Observational study to calculate addictive risk to opioids: a validation study of a predictive algorithm to evaluate opioid use disorder
Authors Brenton A, Richeimer S, Sharma M, Lee C, Kantorovich S, Blanchard J, Meshkin B
Received 29 September 2016
Accepted for publication 28 February 2017
Published 18 May 2017 Volume 2017:10 Pages 187—195
Checked for plagiarism Yes
Review by Single-blind
Peer reviewer comments 4
Editor who approved publication: Dr Martin Bluth
Ashley Brenton,1 Steven Richeimer,2,3 Maneesh Sharma,4 Chee Lee,1 Svetlana Kantorovich,1 John Blanchard,1 Brian Meshkin1
1Proove Biosciences, Irvine, CA, 2Keck school of Medicine, University of Southern California, Los Angeles, CA, 3Departments of Anesthesiology and Psychiatry, University of Southern California, Los Angeles, CA, 4Interventional Pain Institute, Baltimore, MD, USA
Background: Opioid abuse in chronic pain patients is a major public health issue, with rapidly increasing addiction rates and deaths from unintentional overdose more than quadrupling since 1999.
Purpose: This study seeks to determine the predictability of aberrant behavior to opioids using a comprehensive scoring algorithm incorporating phenotypic risk factors and neuroscience-associated single-nucleotide polymorphisms (SNPs).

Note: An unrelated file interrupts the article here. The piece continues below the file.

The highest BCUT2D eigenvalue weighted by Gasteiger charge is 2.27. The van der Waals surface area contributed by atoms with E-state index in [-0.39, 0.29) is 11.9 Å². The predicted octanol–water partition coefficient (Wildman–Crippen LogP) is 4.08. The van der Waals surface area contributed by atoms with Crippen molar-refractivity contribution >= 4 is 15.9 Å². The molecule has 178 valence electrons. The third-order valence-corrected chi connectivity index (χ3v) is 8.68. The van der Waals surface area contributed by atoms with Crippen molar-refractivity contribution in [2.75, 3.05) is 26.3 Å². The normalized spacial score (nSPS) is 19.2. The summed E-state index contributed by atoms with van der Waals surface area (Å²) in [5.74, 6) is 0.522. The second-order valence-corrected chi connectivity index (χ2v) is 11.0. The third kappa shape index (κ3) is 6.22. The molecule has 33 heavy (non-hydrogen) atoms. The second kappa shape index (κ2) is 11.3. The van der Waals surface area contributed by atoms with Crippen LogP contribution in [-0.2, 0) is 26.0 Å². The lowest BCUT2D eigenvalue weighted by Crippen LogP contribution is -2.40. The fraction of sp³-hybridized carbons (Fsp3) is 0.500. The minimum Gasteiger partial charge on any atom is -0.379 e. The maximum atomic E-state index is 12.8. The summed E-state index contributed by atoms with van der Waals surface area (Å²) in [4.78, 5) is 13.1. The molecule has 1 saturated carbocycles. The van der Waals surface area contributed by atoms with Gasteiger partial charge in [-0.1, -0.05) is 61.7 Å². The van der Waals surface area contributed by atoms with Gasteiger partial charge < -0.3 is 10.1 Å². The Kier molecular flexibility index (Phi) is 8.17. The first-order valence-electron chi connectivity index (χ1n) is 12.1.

Patients and methods: The Proove Opioid Risk (POR) algorithm determines the predictability of aberrant behavior to opioids using a comprehensive scoring algorithm incorporating phenotypic risk factors and neuroscience-associated SNPs. In a validation study with 258 subjects with diagnosed opioid use disorder (OUD) and 650 controls who reported using opioids, the POR successfully categorized patients at high and moderate risks of opioid misuse or abuse with 95.7% sensitivity. Regardless of changes in the prevalence of opioid misuse or abuse, the sensitivity of POR remained >95%.
Conclusion: The POR correctly stratifies patients into low-, moderate-, and high-risk categories to appropriately identify patients at need for additional guidance, monitoring, or treatment changes.
Keywords: opioid use disorder, addiction, personalized medicine, pharmacogenetics, genetic testing, predictive algorithm
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